The balcony singing in Italy has been incredible and it’s shown people in a horrible circumstance making the very best of what hand they were dealt. Inspirational and a joy to behold, there’s just something so hopeful about those scenes that sends a strong message out that we will not allow ourselves to lose sight of at least some form of simple joy in our lives, knocked off track though we are just now. There will never come a time where humour and song don’t become massively important for mental well being and I say to those posting and uploading themselves singing, joking, laughing, generally just being uplifting, thank you. Keep doing it. Send in the clowns.
We shouldn’t necessarily want to fully escape the drama, but we need to handle it and hopefully overcome it in our own minds, so as not to be unduly burdened by the harshness of it all. When this crisis abates, and it will, we look forward to many of our friends, colleagues and neighbours going back to work or getting new jobs.
Right now for some it must be like living in a nightmare. My heart goes out to them. I’ve been hit financially as many of you have, but I’ll get by. God is good and what is left at the end of all of this might be very different, but I can only face it realising that I never yet met someone who guaranteed me such a thing as a ‘secure’ job or company. If anything has been learned of late, surely it’s a far greater appreciation of the important things; our loved ones and the simplicity we quickly take for granted. How often have we not been thankful for health? Meeting up with someone for a cup of coffee was an everyday occurrence for many, it’s now off the radar completely. I’ll never again be blasé about sitting in Geoff’s with a cool pint in front of me; a fantasy for the moment.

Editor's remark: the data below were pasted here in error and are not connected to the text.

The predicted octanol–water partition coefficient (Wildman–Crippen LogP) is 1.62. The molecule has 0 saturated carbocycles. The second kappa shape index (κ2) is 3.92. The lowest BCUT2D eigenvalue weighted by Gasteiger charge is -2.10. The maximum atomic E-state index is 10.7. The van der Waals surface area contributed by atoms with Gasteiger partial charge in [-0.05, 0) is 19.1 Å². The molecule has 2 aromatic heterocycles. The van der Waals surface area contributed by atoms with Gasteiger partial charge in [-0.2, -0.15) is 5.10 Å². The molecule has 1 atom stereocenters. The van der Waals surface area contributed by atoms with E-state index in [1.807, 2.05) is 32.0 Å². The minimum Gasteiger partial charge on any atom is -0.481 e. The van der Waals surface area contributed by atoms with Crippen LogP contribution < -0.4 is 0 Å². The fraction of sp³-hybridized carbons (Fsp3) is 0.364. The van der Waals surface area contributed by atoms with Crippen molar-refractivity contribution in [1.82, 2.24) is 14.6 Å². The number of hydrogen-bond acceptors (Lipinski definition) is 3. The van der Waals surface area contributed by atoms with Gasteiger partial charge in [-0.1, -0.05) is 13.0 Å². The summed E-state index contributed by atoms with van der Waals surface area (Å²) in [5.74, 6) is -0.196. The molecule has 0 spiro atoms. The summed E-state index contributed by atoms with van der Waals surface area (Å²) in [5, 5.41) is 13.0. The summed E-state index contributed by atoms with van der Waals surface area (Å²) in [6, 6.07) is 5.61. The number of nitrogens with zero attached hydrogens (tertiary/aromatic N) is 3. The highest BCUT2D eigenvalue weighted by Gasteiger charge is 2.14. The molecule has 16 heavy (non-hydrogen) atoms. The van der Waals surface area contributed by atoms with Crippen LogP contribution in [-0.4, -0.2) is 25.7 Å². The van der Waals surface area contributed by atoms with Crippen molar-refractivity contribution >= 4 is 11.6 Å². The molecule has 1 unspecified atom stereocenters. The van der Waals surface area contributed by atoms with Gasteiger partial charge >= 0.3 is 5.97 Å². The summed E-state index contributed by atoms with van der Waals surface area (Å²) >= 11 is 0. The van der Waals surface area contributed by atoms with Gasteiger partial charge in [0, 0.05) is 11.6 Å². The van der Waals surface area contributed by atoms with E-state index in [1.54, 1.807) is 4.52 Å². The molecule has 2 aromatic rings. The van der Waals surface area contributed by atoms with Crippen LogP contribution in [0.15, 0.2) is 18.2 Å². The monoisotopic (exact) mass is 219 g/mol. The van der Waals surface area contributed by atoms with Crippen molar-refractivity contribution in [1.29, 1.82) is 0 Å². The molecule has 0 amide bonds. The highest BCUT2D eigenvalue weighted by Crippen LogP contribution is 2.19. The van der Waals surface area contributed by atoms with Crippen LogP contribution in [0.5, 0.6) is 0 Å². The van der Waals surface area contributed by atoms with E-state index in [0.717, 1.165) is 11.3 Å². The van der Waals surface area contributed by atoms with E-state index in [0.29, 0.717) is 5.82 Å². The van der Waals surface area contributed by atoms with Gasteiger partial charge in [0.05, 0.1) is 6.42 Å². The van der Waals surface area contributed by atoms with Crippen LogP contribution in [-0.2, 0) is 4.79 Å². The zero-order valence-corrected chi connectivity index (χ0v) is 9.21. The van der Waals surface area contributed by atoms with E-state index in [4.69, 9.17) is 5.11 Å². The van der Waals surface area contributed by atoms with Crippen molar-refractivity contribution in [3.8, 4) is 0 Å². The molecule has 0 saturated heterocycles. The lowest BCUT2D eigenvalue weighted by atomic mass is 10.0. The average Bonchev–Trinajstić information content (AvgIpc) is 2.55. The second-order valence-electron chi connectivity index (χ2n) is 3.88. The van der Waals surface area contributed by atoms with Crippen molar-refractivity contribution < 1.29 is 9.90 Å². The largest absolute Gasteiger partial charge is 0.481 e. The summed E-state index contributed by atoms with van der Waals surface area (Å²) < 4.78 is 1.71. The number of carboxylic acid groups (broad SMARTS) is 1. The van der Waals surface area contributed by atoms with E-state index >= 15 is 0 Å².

The shaking sadly has left nobody exempt. Rich or poor we’re all the same in this boat. This was brought into stark focus when most found that they were unable to be with their mother on Mother’s Day; Covid-19; the great leveller.
Will we come out of it the better as people? I hope so. For now, the songs have to be sung, the funny memes and videos must be shared, but for the love of God and out of respect for yourself and all of us, keep your distance. Crack on with doing what’s right and keep smiling. It will end, so let’s get through it in a way that future generations in Waterford will be proud when they hear what went on all those years ago during the 2020 Covid-19 Pandemic. They will talk about this as we are now talking about the 1918 Spanish Flu outbreak. We’ve no idea what they wore or did when forced to work from home but future generations have a very detailed and chronological log of our sartorial descent. Wash your hands and put on some Queen.